If an investor has sold securities on the spot market and fails to complete an opposite purchase to close out the day trade, the investor will be solely liable for all fees incurred in connection with any borrowing of securities, or bidding or price negotiation for the borrowing of securities, to cover any shortfall in securities deliverable in day trading, or with borrowing of securities required for settlement and any related processing fees, and any price difference and other fees incurred in connection with a forced purchase.

    Before 5 p.m. on the first business day after a forced purchase for the return of borrowed securities, the investor must pay in full the price difference and other fees incurred in connection with the forced purchase, and will be deemed in default if the payment is late.

● Risk Management for Securities Brokers

  1. How is an investor's day trading counted toward the single-day trading limit?
    The monetary amount of an investor's initial buy and initial sell orders executed in day trading are included in the calculation toward the single-day trading limit. However, the monetary amounts of the opposite offsetting orders executed in day trading are not included in the calculation toward the single-day trading limit. Trading limit amounts may not be credited back for revolving use on the same day after being offset in day trading.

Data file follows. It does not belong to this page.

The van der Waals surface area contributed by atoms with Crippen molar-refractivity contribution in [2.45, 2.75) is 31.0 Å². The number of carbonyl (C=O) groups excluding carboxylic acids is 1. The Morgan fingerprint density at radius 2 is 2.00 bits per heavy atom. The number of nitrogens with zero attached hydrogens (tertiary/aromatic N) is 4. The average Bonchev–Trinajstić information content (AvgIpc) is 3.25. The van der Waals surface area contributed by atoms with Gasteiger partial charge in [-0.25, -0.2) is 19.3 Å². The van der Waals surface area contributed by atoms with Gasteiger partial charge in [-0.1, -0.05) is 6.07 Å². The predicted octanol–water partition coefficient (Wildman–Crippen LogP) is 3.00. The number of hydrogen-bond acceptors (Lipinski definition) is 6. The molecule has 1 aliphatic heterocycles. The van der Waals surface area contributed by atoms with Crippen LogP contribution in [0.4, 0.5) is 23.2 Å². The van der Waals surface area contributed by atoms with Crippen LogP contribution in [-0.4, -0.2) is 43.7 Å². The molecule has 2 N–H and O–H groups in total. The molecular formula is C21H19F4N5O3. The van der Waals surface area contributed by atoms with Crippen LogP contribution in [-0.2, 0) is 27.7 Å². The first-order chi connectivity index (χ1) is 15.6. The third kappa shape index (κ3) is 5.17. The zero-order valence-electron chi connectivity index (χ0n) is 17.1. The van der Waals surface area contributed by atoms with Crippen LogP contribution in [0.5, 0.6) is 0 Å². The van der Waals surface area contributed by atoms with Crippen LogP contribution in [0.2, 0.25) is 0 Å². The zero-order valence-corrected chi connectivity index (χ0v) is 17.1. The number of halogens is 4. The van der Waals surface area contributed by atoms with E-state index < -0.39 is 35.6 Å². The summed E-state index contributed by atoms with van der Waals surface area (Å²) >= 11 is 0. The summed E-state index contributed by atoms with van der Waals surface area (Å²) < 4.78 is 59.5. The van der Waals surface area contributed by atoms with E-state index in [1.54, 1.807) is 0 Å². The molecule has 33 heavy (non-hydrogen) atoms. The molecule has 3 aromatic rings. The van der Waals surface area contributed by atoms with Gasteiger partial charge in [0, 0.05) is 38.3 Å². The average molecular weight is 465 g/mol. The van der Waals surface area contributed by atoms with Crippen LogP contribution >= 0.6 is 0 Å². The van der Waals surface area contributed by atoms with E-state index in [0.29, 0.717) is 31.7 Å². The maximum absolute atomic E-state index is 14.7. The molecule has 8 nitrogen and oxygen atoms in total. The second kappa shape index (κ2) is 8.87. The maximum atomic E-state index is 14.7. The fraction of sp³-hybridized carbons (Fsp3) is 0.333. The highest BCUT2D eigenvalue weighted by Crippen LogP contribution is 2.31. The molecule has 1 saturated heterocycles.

2. Are securities brokers required to adopt any risk management measures for day trading in addition to the single-day trading limit and the day trading limit?

    In addition to the single-day trading limit and day trading limit, the securities brokers are required to enforce the following risk management measures:

    1. The securities brokers may collect funds in advance from the investor in full or in a specific percentage as the circumstances merit, and the Operational Directions for Advance Collection of Funds and Securities by Securities Brokers in Brokerage Trading shall apply.
    2. The securities broker shall, after the closing of the market each business day, assess whether to increase, or decrease, an investor's single-day trading limit or the day trading limit, based on the investor's profit or loss in day trading.
    3. If the investor's cumulative loss from day trading of the preceding month reaches half of the single-day trading limit or day trading limit, the securities broker shall suspend day trading by the investor. The securities broker shall reassess the investor's single-day trading limit or day trade limit after the investor has submitted proof of adequate financial capability, unless the investor is a professional institutional investor.

Top